21. How to pitch
There’s been a lot of talk over the past few years about how to pitch your screenplay or series. Pitch experts have been popping up all over the place and many writers and producers have attended workshops in order to learn the latest pitching techniques. But what I’ve also noticed is that suddenly there is a lot of anxiety!
I’ve just returned from Bordeaux where I was a Chairperson for Cartoon Movie – two days of approximately 60 pitches given by filmmakers from around the world. Some of the films were at concept stage, some were in development and others were already financed and well into production. As for the pitches? Well, some were really strong while others were weak.
Now I don’t mean to say that it isn’t important to learn how to clearly present your work and I know there are some experts out there that will teach you to do just that.
But I have some strong thoughts on this topic which I hope will help relieve your anxiety when it comes to pitching, and what I believe it comes down to is this:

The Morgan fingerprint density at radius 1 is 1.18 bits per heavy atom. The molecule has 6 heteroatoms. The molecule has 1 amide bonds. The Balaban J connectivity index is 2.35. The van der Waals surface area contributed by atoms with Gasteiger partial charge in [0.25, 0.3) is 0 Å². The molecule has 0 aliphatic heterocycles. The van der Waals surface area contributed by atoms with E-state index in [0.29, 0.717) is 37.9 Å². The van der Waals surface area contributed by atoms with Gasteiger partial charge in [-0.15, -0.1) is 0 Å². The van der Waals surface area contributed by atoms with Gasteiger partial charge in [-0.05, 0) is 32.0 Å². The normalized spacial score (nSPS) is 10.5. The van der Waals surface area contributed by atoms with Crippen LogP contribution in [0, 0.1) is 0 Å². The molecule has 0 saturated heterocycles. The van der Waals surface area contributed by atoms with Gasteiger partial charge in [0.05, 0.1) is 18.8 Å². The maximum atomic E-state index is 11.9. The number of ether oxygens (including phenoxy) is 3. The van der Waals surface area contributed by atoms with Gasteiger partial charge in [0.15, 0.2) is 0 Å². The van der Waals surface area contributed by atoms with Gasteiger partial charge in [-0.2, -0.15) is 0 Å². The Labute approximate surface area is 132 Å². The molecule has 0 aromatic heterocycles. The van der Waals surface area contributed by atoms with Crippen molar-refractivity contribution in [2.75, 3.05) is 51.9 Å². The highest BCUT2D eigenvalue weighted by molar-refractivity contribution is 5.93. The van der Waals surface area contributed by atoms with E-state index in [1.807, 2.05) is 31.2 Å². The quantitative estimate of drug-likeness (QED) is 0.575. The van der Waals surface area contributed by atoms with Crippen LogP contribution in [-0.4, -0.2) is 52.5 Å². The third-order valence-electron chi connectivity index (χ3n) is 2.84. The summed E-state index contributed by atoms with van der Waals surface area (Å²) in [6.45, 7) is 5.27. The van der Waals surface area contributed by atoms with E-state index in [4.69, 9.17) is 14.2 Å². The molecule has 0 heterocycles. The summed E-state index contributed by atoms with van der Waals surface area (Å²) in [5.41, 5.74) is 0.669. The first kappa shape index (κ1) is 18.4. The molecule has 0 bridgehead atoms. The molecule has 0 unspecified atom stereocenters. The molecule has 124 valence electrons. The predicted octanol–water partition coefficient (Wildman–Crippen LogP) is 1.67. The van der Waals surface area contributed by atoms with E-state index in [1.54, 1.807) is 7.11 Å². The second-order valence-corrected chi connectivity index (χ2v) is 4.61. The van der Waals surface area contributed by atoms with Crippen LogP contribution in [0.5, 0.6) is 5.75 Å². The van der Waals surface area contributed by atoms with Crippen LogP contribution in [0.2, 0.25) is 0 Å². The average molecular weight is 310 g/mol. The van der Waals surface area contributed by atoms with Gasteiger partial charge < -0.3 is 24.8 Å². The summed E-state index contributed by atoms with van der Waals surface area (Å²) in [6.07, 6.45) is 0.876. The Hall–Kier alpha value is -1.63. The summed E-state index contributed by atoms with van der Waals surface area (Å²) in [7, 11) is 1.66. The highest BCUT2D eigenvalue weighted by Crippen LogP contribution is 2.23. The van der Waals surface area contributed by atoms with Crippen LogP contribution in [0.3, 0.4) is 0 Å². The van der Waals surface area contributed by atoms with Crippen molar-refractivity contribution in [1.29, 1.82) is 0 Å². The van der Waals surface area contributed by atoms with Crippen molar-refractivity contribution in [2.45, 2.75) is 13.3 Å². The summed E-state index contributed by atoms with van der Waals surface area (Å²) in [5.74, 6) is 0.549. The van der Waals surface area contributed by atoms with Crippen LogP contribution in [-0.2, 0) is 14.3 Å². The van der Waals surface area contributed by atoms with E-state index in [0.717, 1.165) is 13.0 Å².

A great show is a great show is a great show and a great script is a great script is a great script!
You can give an impressive pitch. You can ‘wow’ somebody with your confidence or with a song and dance routine. But at the end of the day, although they might be entertained, they’re not gonna buy a thing unless your work stands on its own. It’s your writing that’s gonna sell! It’s your characters and stories, your strong creative vision and expertise that will get you where you want to go.
I am not a great pitcher, but what I am is a strong writer. I decided a long time ago to let my work pitch itself and my advice to you is to do the same.